Status: Modest Research Support
Acceptance and Commitment Therapy (ACT) is a behavioral therapy that is based on Relational Frame Theory, a theory of how human language influences experience and behavior. ACT aims to change the relationship individuals have with their own thoughts, feelings, memories, and physical sensations that are feared or avoided. Acceptance and mindfulness strategies are used to teach patients to decrease avoidance, attachment to cognitions, and increase focus on the present. Patients learn to clarify their goals and values and to commit to behavioral change strategies. This treatment has been applied to a number of conditions, including anxiety.
Key References (in reverse chronological order)
Arch, J.J., Eifert, G.H., Davies, C., Vilardaga, J.C., Rose, R.D., & Craske, M.G. (2012). Randomized Clinical Trial of Cognitive Behavioral Therapy (CBT) Versus Acceptance and Commitment Therapy (ACT) for Mixed Anxiety Disorders. Journal of Consulting and Clinical Psychology.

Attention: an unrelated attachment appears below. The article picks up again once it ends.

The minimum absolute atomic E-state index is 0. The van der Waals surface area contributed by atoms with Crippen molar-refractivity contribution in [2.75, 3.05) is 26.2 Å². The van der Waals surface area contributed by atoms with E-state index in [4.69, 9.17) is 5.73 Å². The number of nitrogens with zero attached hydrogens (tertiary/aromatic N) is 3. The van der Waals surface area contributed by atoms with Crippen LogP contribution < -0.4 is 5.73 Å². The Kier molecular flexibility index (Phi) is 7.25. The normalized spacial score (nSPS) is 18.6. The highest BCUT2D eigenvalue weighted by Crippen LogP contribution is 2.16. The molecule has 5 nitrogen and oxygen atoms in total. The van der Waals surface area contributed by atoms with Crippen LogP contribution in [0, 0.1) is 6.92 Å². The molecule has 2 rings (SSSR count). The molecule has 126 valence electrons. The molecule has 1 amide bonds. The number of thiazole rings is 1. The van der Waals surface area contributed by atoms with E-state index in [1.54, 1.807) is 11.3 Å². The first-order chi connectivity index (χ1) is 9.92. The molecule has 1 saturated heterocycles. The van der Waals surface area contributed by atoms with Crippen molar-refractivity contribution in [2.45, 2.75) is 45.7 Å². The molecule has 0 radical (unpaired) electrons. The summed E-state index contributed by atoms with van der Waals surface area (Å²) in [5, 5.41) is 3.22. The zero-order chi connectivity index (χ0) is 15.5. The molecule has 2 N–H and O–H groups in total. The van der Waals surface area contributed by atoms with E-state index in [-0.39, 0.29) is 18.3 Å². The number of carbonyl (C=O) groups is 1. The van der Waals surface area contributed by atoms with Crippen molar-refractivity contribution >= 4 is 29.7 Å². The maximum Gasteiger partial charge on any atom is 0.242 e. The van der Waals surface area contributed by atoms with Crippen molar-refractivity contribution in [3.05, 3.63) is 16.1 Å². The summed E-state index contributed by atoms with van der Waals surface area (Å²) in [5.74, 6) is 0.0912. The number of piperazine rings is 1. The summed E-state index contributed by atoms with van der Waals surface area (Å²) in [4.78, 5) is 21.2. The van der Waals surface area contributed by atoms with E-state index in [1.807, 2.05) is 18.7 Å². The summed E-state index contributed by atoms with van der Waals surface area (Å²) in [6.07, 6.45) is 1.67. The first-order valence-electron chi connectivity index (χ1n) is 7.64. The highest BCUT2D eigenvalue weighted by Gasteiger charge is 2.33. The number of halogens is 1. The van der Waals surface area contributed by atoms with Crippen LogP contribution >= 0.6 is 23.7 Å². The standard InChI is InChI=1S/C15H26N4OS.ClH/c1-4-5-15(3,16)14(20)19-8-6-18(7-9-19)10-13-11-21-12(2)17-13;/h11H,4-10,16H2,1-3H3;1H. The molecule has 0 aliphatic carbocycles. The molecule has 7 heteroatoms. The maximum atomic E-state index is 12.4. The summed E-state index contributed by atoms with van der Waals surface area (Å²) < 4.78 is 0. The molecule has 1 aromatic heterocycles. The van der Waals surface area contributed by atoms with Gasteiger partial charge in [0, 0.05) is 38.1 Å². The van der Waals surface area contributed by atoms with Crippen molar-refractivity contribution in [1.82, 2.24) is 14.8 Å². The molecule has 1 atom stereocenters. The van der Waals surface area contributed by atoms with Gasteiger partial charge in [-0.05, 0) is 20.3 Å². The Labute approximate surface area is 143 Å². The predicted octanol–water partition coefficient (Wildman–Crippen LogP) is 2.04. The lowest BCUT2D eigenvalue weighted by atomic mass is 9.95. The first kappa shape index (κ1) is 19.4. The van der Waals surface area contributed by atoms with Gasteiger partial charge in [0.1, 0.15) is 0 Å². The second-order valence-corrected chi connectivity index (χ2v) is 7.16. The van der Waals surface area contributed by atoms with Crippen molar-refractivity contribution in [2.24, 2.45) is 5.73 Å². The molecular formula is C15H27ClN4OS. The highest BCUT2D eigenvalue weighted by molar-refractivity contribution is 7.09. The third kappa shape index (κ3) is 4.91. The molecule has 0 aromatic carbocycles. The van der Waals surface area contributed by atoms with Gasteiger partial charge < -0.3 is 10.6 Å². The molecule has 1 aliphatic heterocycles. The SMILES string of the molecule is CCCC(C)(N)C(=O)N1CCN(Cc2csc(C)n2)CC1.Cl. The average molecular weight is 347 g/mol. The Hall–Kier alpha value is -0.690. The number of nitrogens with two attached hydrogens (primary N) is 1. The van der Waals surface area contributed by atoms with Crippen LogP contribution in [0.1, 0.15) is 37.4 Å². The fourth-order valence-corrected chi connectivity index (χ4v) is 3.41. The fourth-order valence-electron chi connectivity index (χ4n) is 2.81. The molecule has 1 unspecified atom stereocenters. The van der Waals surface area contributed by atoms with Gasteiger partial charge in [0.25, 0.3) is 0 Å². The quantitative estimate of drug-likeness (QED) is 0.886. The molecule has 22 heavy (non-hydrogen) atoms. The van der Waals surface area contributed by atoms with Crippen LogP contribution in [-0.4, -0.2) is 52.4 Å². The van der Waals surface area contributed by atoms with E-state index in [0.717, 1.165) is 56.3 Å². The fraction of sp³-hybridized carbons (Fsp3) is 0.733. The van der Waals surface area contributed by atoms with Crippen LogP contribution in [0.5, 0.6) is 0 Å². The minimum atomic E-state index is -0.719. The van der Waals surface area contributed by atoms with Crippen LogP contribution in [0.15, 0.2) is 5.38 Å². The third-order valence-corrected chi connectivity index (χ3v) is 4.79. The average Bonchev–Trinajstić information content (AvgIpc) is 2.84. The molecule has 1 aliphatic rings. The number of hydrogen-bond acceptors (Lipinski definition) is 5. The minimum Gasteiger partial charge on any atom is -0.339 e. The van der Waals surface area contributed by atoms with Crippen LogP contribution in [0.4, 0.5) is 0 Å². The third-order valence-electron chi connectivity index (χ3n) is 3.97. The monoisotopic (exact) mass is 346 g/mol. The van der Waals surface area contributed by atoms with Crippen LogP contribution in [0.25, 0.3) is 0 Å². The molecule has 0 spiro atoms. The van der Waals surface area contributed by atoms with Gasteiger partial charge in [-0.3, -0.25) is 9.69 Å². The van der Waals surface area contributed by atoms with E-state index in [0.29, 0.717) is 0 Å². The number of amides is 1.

Luoma, J. B., Hayes, S. C., & Walser, R. D. (2007). Learning ACT: An Acceptance and Commitment Therapy skills-training manual for therapists. NY: Harbinger Publications.
Hayes, S. C. (2005). Get out of your mind and into your life: The new Acceptance and Commitment therapy. NY: New Harbinger Publications.
Hayes, S. C., & Strosahl, K. D. (2005). A practical guide to Acceptance and Commitment Therapy. NY: Springer Science.
Hayes. S. C., Strosahl, K. D., & Wilson, K. G. (2011). Acceptance and Commitment Therapy: An experiential approach to behavior change (2nd Edition). NY: Guilford.
The Association for Contextual Behavioral Science website provides a full listing of resources and training opportunities, including books and clinical tools.